Album: The Call of the Wretched Sea
Genre(s): Heavy Metal
Subgenres(s): Funeral Doom
Length: 67 minutes
Label(s): Deviant Records, Napalm Records
01. Below the Sun
02. The Pacific
03. Old Thunder
04. Of the Monstrous Pictures of Whales
05. The Sermon
06. The Hunt
07. Ahab’s Oath
Ahab The Call of the Wretched Sea Review
The Call of the Wretched Sea is the debut album of German funeral doom metal band Ahab. By combining one of the most niche subgenres in heavy metal with their interpretation of Herman Melville’s Moby Dick, Ahab create a gripping atmosphere which holds ones imagination as they take you on a voyage of murky obsession.
The atmosphere really is the key to The Call of the Wretched Sea and this even extends to the vocal performance of Daniel Droste, who performs death growls at a staggeringly slow pace that, at times, gives the impression that his voice is part of the soundscape rather than a focal point of the music as you would expect in most other forms of music. This is of course detrimental to the lyrical aspect that they are praised for because if you want any chance of comprehending them then you will need to have the lyrics in front of you when listening to The Call of the Wretched Sea.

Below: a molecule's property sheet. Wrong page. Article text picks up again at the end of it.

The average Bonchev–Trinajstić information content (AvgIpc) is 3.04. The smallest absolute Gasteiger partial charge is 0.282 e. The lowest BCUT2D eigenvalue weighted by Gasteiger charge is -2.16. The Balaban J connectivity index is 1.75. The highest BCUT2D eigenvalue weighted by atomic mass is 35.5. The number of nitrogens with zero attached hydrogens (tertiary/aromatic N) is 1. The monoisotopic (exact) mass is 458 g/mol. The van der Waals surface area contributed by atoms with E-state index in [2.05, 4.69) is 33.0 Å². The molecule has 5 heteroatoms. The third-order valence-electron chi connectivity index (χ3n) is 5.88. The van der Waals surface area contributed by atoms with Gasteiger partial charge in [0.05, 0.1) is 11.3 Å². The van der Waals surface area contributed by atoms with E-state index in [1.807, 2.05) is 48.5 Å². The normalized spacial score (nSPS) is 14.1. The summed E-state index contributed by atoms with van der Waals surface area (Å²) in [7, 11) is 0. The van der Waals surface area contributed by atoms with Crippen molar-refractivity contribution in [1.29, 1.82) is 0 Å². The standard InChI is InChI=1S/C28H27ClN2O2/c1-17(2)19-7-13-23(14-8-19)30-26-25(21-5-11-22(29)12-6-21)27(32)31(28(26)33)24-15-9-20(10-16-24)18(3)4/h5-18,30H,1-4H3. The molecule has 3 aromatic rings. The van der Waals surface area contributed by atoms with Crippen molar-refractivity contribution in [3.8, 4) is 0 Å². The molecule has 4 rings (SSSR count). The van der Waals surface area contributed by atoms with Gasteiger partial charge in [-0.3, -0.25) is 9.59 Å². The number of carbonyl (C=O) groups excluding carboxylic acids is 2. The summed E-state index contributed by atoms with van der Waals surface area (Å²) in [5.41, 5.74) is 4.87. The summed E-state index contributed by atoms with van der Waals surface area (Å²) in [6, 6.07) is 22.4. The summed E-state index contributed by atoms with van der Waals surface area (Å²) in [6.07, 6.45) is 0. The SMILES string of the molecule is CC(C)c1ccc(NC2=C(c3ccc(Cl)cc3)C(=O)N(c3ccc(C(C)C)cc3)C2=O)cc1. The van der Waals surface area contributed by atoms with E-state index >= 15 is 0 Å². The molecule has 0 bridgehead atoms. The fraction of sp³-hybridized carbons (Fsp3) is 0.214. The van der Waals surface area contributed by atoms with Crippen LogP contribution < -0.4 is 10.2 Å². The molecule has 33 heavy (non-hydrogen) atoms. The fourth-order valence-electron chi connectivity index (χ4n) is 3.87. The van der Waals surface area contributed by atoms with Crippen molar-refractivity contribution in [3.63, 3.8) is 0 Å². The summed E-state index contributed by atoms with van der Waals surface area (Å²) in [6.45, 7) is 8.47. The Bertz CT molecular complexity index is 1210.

Ahab have their sound expertly crafted, that much should be self-evident to any listener early into the album, but their song-writing still leaves something to be desired. This album is 67 minutes long and there isn’t nearly enough variety to justify so much material, especially when five of the songs are upwards of ten minutes long and mostly rely on the same simple approach to playing – the lack of melody or memorable riffs blurs everything into one overly long song. The only exceptions are Old Thunder, which delves into the somewhat more up-tempo territory of the death-doom hybrid genre and the second is the interlude Of the Monstrous Pictures of Whales which leads directly into The Sermon to create a two part song with the drastic change in sound being half the reason it stands out as much as it does.
There are some other sections sprinkled throughout the album in an attempt to diversify their sound and the first example of this is the highly memorable ambient introduction to Below the Sun that is followed by a thunderous shift to metal as ushered in by drummer Cornelius Althammer. The Sermon contains an extended break in the middle of the song that conjures a compelling stormy sea setting that departs entirely from metal. By using recordings of wind interwoven with minimalist clear guitar playing and a spoken word performance that sounds like it has come from an ancient recording Ahab effectively demonstrate what they are capable of doing outside of the realm of metal.
A better balance of these elements, as well as cutting down the overall length of The Call of the Wretched Sea, would have gone a long way but if you want a metal album that truly does bring atmosphere to the forefront then this is an ideal starting point.
Daniel Droste: Vocals, Electric guitar
Christian Hector: Guitar
Stephan Adolph: Bass guitar, guitar, vocals
Cornelius Althammer: Drums